And it’s unclear whether the two sectors that weighed down GDP in January are poised for a quick turnaround. Some major oil sands producers have announced further production curtailments, as they grapple with heavy price discounts and transportation bottlenecks for Western Canadian oil sands crude. And while the January real estate activity suffered from a drop-off from a particularly brisk December, the new mortgage regulations are expected to continue to weigh on mortgage lending and home sales.

But on the upside, the manufacturing sector grew a strong 0.7% gain in January, despite weak motor vehicle output. And wholesale and retail trade and construction all posted solid gains.

Overall, the country’s 20 major industry sectors were evenly split between gains and declines in the month. Goods-producing industries, collectively, declined 0.4%, while services-producing industries were flat month over month.

The economy’s January slump strengthens the case for the Bank of Canada to hold off on further interest-rate increases for a while, after raising its key rate by one-quarter percentage point in January, its third such increase in six months. In January, the central bank projected first-quarter GDP growth at 2.5% annualized, a forecast that now looks far too optimistic.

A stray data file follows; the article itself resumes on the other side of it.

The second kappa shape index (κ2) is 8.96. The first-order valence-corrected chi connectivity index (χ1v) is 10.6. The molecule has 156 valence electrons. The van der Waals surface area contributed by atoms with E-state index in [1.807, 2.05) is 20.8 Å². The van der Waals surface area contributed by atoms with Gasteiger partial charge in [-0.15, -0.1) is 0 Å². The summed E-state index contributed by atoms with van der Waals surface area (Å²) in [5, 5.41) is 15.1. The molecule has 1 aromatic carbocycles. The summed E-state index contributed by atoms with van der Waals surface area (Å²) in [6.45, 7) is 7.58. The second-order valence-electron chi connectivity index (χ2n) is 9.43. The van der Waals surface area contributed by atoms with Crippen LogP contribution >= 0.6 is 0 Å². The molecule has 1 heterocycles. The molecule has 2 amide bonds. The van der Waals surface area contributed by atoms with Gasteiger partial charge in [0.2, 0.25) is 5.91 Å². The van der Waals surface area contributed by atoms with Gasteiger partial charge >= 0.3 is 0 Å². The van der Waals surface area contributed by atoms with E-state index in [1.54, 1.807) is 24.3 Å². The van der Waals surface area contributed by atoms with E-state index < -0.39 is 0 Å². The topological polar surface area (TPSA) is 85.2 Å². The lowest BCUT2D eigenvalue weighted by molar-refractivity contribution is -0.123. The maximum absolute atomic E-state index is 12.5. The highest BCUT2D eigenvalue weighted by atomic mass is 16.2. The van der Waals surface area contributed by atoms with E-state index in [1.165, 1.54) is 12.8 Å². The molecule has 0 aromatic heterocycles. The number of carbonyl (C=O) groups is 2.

The central bank is still widely expected to raise rates further this year. But economists increasingly believe the next hike might not happen until the second half of the year, as policy makers assess the slowing economic pace and await clarity on the North American free trade talks, a key risk to the economic outlook.

“Given the apparent slowdown, the Bank of Canada will have to decide how much further monetary tightening is warranted,” said CIBC economist Royce Mendes in a research note. “We continue to see central bankers raising rates only once more in 2018.”

Source: The Globe and Mail, Bloomberg News

U.S. GDP Growth Revised Up to 2.9%; Consumer Spending Surges

U.S. economic growth slowed less than previously estimated in the fourth quarter as the biggest gain in consumer spending in three years partially offset the drag from a jump in imports.